Unmarked loanwords in Tscheremissisches Wörterbuch

In Tscheremissisches Wörterbuch known loanwords in Mari are usually noted as such, e.g. “taɣaWidder, Hammel, Schafbock’ [< Tschuw.]”, “pülẟaremfordern, verlangen’ [< Tat.]”. By going through the dictionary and compiling a list of unetymologized words, I’ve been able to propose a few new etymologies that hopefully will be published eventually. However, one must tread cautiously, as a few loanwords are left unmarked even when they have long been recognized as such.

One of these is the Mari word for ‘frog, toad’, listed under the headword užaβa with a great deal of dialectal variation. This bears a striking resemblance to Russian жаба id. Indeed, I turned to Savatkova’s Русские заимствования в марийском языке, and the loanword is included in the great big Russian–Mari index at the back (namely on page 95).

MariE taɣarl’aein kleiner Vogel’ is a borrowing of Tat. täkärlek, as recognized already by Räsänen in his Die tatarischen Lehnwörter im Tscheremissischen of 1923, p. 65. The word may have come into Mari through Chuvash mediation on account of the voiced velar spirant if one supposes that Mari did not take it from a Tatar dialect that voiced the velar, but that would still have merited writing “[< Tschuw./Tat.]” next to this headword like with other doubtful items, such as purlogräulich’.

Article on hitherto unidentified Mari items in Pallas’s Vocabularia comparativa

Linguistica Uralica 2016:3 is out, and in it is my article “On some hitherto unidentified Mari items in the ‘Vocabularia comparativa’ of P. S. Pallas” (PDF). Here’s the abstract followed by the considerably more detailed Russian-language summary:

The ”Linguarum Totius Orbis Vocabularia comparativa” of Peter Simon Pallas published in 1787—1789 is a prominent early record of the Mari language, containing Mari translations of 273 Russian headwords.This material has been examined by Thomas A. Sebeok in an ample commentary published in 1960, and by Alho Alhoniemi two decades later, but they were unable to identify all words. Using recent lexical resources on Mari and studies of the original manuscripts, the present contribution identifies further words and corrects some errors in earlier interpretations. The result is a more complete picture of Pallas and 18th-century Mari.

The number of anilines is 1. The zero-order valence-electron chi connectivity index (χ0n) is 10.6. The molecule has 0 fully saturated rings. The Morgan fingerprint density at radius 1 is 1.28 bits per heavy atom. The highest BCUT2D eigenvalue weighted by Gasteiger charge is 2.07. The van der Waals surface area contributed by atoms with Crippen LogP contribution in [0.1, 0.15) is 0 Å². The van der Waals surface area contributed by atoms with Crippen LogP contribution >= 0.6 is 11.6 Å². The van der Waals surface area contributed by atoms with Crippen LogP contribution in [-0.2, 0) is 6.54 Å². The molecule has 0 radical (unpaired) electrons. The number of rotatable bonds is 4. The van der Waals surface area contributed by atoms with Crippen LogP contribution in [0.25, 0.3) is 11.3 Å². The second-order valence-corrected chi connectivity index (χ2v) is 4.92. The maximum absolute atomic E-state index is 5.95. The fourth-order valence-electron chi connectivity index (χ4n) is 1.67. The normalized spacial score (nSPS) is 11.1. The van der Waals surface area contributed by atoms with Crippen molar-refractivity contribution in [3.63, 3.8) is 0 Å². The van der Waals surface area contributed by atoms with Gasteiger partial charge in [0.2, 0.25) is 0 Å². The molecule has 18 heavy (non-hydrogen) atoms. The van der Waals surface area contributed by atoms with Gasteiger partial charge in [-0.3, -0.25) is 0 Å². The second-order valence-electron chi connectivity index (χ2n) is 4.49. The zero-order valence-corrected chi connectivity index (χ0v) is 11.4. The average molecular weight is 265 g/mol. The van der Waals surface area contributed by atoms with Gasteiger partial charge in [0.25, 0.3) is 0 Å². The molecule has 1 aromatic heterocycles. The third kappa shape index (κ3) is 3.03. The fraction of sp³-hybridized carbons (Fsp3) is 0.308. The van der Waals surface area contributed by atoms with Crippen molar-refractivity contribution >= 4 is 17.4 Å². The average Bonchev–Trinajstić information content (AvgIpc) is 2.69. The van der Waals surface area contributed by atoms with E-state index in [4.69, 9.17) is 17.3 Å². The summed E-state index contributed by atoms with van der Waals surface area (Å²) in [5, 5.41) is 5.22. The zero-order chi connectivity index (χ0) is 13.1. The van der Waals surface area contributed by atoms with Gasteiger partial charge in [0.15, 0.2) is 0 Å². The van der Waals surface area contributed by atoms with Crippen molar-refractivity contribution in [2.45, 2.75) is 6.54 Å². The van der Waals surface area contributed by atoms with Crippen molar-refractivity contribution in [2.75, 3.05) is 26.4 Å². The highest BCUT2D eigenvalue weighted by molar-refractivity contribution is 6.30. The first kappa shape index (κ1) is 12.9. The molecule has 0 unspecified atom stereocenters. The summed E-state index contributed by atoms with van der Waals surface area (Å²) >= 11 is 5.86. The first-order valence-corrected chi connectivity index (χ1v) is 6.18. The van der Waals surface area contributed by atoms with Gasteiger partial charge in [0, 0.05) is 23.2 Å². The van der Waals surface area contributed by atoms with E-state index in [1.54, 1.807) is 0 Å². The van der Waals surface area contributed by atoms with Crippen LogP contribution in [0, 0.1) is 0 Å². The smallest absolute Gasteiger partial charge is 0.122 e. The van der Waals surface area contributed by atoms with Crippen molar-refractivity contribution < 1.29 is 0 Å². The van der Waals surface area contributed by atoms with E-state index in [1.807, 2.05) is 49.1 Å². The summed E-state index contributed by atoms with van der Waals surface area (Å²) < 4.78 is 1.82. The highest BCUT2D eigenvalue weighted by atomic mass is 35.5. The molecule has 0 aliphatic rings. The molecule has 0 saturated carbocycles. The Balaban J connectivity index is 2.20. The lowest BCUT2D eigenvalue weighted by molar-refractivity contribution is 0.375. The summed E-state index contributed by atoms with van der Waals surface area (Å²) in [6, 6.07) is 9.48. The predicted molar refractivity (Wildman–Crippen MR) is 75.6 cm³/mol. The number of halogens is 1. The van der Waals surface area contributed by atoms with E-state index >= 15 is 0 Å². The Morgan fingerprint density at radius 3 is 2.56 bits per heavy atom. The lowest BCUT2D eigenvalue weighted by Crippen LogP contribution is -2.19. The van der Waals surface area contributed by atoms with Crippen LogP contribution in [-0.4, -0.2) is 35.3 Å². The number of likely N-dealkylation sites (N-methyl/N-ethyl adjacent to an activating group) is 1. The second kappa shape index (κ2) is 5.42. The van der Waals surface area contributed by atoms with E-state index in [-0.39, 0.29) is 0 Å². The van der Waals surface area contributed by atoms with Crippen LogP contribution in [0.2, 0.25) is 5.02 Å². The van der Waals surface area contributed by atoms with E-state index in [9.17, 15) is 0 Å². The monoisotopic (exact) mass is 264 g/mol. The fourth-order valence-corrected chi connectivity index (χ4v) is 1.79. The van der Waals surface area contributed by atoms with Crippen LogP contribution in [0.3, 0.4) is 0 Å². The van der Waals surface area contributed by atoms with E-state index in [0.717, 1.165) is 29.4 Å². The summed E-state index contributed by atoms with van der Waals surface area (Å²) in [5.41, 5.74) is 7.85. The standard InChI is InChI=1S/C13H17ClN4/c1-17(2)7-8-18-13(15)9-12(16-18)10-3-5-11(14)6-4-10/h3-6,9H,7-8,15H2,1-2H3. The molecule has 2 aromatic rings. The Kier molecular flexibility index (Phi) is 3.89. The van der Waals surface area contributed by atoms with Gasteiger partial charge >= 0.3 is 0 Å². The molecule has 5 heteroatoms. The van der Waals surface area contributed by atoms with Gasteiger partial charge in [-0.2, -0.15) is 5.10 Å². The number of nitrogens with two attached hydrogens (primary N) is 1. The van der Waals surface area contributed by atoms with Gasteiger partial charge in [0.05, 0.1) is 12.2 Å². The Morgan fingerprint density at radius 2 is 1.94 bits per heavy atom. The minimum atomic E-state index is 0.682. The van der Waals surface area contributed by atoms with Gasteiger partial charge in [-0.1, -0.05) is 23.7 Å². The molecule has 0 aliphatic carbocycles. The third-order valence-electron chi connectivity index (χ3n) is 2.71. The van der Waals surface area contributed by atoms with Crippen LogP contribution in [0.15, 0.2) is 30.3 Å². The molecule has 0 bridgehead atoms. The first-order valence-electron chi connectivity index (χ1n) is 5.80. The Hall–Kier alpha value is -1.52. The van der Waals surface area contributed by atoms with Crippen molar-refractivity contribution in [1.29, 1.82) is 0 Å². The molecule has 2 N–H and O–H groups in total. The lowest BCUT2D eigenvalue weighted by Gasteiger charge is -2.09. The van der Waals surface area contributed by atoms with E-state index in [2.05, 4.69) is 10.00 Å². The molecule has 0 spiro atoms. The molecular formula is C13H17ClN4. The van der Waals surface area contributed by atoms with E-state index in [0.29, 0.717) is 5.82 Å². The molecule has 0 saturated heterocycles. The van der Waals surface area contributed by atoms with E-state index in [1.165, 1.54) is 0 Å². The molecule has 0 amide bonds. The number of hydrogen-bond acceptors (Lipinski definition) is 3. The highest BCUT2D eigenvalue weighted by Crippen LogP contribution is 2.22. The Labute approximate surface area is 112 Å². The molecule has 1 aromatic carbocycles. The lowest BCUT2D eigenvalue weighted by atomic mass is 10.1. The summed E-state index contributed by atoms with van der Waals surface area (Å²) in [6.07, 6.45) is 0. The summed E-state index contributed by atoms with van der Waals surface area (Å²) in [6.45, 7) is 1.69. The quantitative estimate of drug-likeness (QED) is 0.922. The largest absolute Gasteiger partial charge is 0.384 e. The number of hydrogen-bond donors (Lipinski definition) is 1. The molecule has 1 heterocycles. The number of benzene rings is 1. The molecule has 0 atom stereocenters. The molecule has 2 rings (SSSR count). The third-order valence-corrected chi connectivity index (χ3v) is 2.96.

«Сравнительный словарь всех языков и наречий» П. С. Палласа, изданный в 1787–1789 годах, является выдающейся ранней записью марийского языка, содержащей марийские переводы 273 русских заглавных слов. Этот материал был исследован Т. А. Себеоком в его обширном комментарии, опубликованном в 1960 г., а затем А. Алхониеми, почти двадцать лет спустя. Оба ученых не смогли однако распознать всех марийских слов содержащихся в этом словаре. С помощью современных лексических источников по марийскому языку, а также благодаря изучению рукописных словарей являвшихся источником для Палласа, автор статьи расшифровал некоторые из ранее неидентифицированных слов, а именно: Ирла́ ‘боль’ = MariE (Большой Кильмез) irla ‘ворчать’; Шу́идабу́и ‘власть’ = MariE šüδə̑βuj ‘сотник’; Чюмышта́ ‘ростъ’ = MariE č́ə̑memčəmem ‘натянуть’; Шитешь ‘ростъ’ = MariE šə̑tem W Nw šətä ‘прорастать’; (Чумра)тырмышь ‘шаръ’ = MariE tə̑rtə̑štərtəš ‘шар’; Пыла́мирь ‘буря’ = MariE pulamə̑r ‘беспорядок, смута, раздор’; Садиги ‘паръ’ = MariE saδə̑γe ‘так, таким образом’; Муней ‘колъ’ = MariE (Большой Кильмез) munej ‘жаба’; Кунзя ‘судно’ = MariE (Малмыж) kunźə̑ ‘воз’; Чипталмаш ‘брань’ = MariE č́ə̑ptalaš ‘нападать’; Пилнышь ‘побѣда’ = MariE pə̑lnaš ‘слабеть’; Шурть ‘китъ’ = MariE šə̑rt Nw šərt ‘злой дух’; Всерсе ‘послѣ’ = MariE βarase ‘последний (только что появившийся)’; Умсысь ‘безъ (кромѣ)’ = MariE umsə̑z ‘безумный’. В статье также отмечено, что бяи ‘въ’ – это возможно удмуртское слово, ошибочно упомянутое как марийское. Результат настоящего исследования дает лучшее понимание словаря Палласа, а также марийского языка XVIII века, несмотря на то, что 17 марийских слов из словаря Палласа по-прежнему остаются неясными.